Victoria, B.C. – Victoria Foundation released their 2022 Victoria’s Vital Signs report today, an annual check-up that measures the vitality of our region as seen through the eyes of the community. Now in its 17th year, the Vital Signs report sheds light on top concerns from residents and offers insight about where our community needs to improve.
Using data obtained from a web-based citizen survey completed by more than 2,500 people and data from secondary-sources curated in collaboration with our local researcher, the report explores how the region is doing in 12 key issue areas. Respondents provide feedback on the issue areas which include quality of life, belonging and engagement, and arts and culture to name a few. The theme for this year’s report focuses on exploring the question of what community means to different people from diverse perspectives.
“The past few years have been challenging for everyone, but through it all we have seen the tremendous power of community to help lift us up. When we asked the question ‘What does community mean to you?’ we heard a range of answers that not only inspired us but made us pause and think about how we can work together to make our community even better,” said Sandra Richardson, CEO of Victoria Foundation. “The report makes it clear we face significant issues in Greater Victoria, especially around housing and cost of living. With so many people struggling, it’s more important than ever to work collectively to find solutions that work for everyone.”
The 2022 Vital Signs report identifies housing, cost of living, and healthcare as the most pressing issues faced by respondents. Housing received a failing grade of F, the first time an issue area has received a failing grade. The majority of respondents also said there is not enough affordable home ownership options or affordable rental accommodations.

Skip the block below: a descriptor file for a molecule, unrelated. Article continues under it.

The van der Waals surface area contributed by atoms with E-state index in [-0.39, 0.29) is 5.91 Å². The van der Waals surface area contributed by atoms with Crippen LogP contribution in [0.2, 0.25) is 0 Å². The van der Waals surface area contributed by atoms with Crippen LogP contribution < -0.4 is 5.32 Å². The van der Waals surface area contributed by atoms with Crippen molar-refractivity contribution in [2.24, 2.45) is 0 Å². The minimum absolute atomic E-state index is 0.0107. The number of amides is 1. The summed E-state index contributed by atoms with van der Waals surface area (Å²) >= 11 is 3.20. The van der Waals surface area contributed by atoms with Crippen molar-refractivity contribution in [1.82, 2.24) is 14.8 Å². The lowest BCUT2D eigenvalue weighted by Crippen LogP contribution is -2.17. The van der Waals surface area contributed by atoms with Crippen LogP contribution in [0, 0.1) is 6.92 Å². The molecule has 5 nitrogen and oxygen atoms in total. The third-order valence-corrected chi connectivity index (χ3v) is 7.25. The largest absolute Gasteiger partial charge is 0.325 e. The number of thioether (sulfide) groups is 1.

Overall quality of life in Greater Victoria scored a B+ grade, which is an improvement over the 2020 and 2021 grade of B. Of the 12 key issue areas the report focuses on, 5 have seen a change in grade. Getting Started saw improved scores when compared to last year’s report, while four other issue areas saw a decreased score. As in previous years, respondents said the best things about Greater Victoria are the natural environment and the climate.
The Victoria’s Vital Signs report is made possible with the support of presenting sponsor Coast Capital.
“We’re honoured to partner with the Victoria Foundation on this year’s Vital Signs report,” said Tanya Smith, Manager, Social Purpose Ecosystem at Coast Capital. “The report provides an important opportunity to listen and learn from our neighbours as we work together to build a better future for all in our community.”
The magazine-style final report is available at various locations throughout the community, as well as online at victoriafoundation.bc.ca.
The Victoria Foundation also offers a deeper dive into the data and key issue areas through an online platform called Vital Victoria. Operating as a companion to the Vital Signs report, Vital Victoria explores over 70 indicators on quality of life in Greater Victoria and ties them to UN Sustainable Development Goals.
Vital Victoria can be found at victoriafoundation.bc.ca/vital-victoria
To find out more about the Vital Signs program, visit victoriafoundation.bc.ca/